When I started this blog almost 10 years ago, it was to be an industry resource, to offer perspectives on issues that those in the business of communications care about. Toward this end, I’ve made a conscious effort to avoid writing about the Agency. At last count, fewer than 10 percent of the posts addressed an Agency-centric topic.
So I hope you’ll indulge me in sharing that our Periodic Table for Business Storytelling microsite took home the In2 SABRE Award for Best PR Agency Blog, Editorial, Communications Platform.
At a time when storytelling ranks up there with mom and apple pie, there’s just one not-so-little detail that no one talks about. When it comes to business communications, particularly in the B2B world, storytelling by its classic definition — a narrative with a start, an end and something going profoundly awry in between — often can’t be applied.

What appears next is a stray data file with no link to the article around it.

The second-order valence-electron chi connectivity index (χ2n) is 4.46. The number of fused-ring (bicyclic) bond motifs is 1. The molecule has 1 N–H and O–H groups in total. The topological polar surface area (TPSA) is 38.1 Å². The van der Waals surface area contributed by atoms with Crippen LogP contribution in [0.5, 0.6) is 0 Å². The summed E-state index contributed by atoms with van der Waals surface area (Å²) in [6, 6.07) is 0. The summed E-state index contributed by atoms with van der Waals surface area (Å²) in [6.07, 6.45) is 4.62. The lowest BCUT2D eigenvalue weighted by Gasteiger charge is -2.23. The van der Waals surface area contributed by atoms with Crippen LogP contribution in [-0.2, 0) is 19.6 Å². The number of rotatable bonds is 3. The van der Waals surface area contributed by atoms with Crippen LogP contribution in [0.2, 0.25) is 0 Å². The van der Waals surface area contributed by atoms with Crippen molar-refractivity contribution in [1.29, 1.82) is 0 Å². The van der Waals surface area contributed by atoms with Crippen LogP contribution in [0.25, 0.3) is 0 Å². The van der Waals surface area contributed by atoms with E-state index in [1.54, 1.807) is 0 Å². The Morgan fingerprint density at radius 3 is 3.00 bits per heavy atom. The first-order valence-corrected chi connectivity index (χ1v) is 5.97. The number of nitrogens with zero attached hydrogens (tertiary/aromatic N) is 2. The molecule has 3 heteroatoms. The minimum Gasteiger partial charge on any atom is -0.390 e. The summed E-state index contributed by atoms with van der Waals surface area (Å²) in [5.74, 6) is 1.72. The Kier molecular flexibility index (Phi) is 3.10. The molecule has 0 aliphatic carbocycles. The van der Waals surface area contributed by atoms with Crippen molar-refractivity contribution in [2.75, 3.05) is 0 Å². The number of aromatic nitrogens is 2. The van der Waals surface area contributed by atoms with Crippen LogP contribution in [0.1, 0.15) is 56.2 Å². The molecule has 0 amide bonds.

That’s the genesis for our Periodic Table for Business Storytelling. What started as a proprietary methodology is now in the public domain as an industry resource.
Given a choice between dull or interesting, people will gravitate toward interesting. Our unscientific research showed that 37 out of 37 people preferred “Game of Thrones” over CSPAN.
Believing that the best non-fiction narratives come from journalists who specialize in feature writing, we essentially dissected articles from publications such as The Economist, Businessweek and Fortune to figure out how they do it. What makes their writing so damned interesting? A mass comms department at a university could build an entire curriculum around the writing in The New York Times Wednesday dining section.
After mining these storytelling techniques, we created a half-day workshop in 2010 that we’ve continued to refine ever since. It’s these core concepts from the workshop that morphed into the interactive microsite on storytelling.
We appreciate the industry recognition from the Holmes Report. Hopefully, it brings more folks to the microsite.
Personally, I’m a fan of incongruent.